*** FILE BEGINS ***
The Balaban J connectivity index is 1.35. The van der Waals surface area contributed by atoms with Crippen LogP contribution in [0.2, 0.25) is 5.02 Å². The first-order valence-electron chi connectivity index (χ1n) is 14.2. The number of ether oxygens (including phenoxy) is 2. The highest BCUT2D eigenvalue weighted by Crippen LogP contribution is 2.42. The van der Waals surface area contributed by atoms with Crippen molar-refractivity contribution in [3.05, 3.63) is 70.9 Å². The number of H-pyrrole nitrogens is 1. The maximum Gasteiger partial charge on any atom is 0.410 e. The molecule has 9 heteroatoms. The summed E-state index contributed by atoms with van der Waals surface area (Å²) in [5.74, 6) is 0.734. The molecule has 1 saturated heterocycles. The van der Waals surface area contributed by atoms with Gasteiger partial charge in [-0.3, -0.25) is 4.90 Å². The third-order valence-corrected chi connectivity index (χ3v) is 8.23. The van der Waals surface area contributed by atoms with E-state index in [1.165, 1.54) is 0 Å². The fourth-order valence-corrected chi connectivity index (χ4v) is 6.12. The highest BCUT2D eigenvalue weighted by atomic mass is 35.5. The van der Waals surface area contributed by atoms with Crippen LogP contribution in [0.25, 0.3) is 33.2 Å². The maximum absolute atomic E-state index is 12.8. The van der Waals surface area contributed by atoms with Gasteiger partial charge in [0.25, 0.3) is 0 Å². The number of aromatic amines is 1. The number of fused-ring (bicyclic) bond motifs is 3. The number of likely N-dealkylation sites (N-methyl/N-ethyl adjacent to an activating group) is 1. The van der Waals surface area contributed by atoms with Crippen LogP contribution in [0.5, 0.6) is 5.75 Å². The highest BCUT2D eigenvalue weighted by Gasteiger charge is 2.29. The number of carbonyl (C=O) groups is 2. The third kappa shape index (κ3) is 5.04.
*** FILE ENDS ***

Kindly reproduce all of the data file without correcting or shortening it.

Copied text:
The Balaban J connectivity index is 1.35. The van der Waals surface area contributed by atoms with Crippen LogP contribution in [0.2, 0.25) is 5.02 Å². The first-order valence-electron chi connectivity index (χ1n) is 14.2. The number of ether oxygens (including phenoxy) is 2. The highest BCUT2D eigenvalue weighted by Crippen LogP contribution is 2.42. The van der Waals surface area contributed by atoms with Crippen molar-refractivity contribution in [3.05, 3.63) is 70.9 Å². The number of H-pyrrole nitrogens is 1. The maximum Gasteiger partial charge on any atom is 0.410 e. The molecule has 9 heteroatoms. The summed E-state index contributed by atoms with van der Waals surface area (Å²) in [5.74, 6) is 0.734. The molecule has 1 saturated heterocycles. The van der Waals surface area contributed by atoms with Gasteiger partial charge in [-0.3, -0.25) is 4.90 Å². The third-order valence-corrected chi connectivity index (χ3v) is 8.23. The van der Waals surface area contributed by atoms with E-state index in [1.165, 1.54) is 0 Å². The fourth-order valence-corrected chi connectivity index (χ4v) is 6.12. The highest BCUT2D eigenvalue weighted by atomic mass is 35.5. The van der Waals surface area contributed by atoms with Crippen LogP contribution in [0.25, 0.3) is 33.2 Å². The maximum absolute atomic E-state index is 12.8. The van der Waals surface area contributed by atoms with Gasteiger partial charge in [0.25, 0.3) is 0 Å². The number of aromatic amines is 1. The number of fused-ring (bicyclic) bond motifs is 3. The number of likely N-dealkylation sites (N-methyl/N-ethyl adjacent to an activating group) is 1. The van der Waals surface area contributed by atoms with Crippen LogP contribution in [0.5, 0.6) is 5.75 Å². The highest BCUT2D eigenvalue weighted by Gasteiger charge is 2.29. The number of carbonyl (C=O) groups is 2. The third kappa shape index (κ3) is 5.04.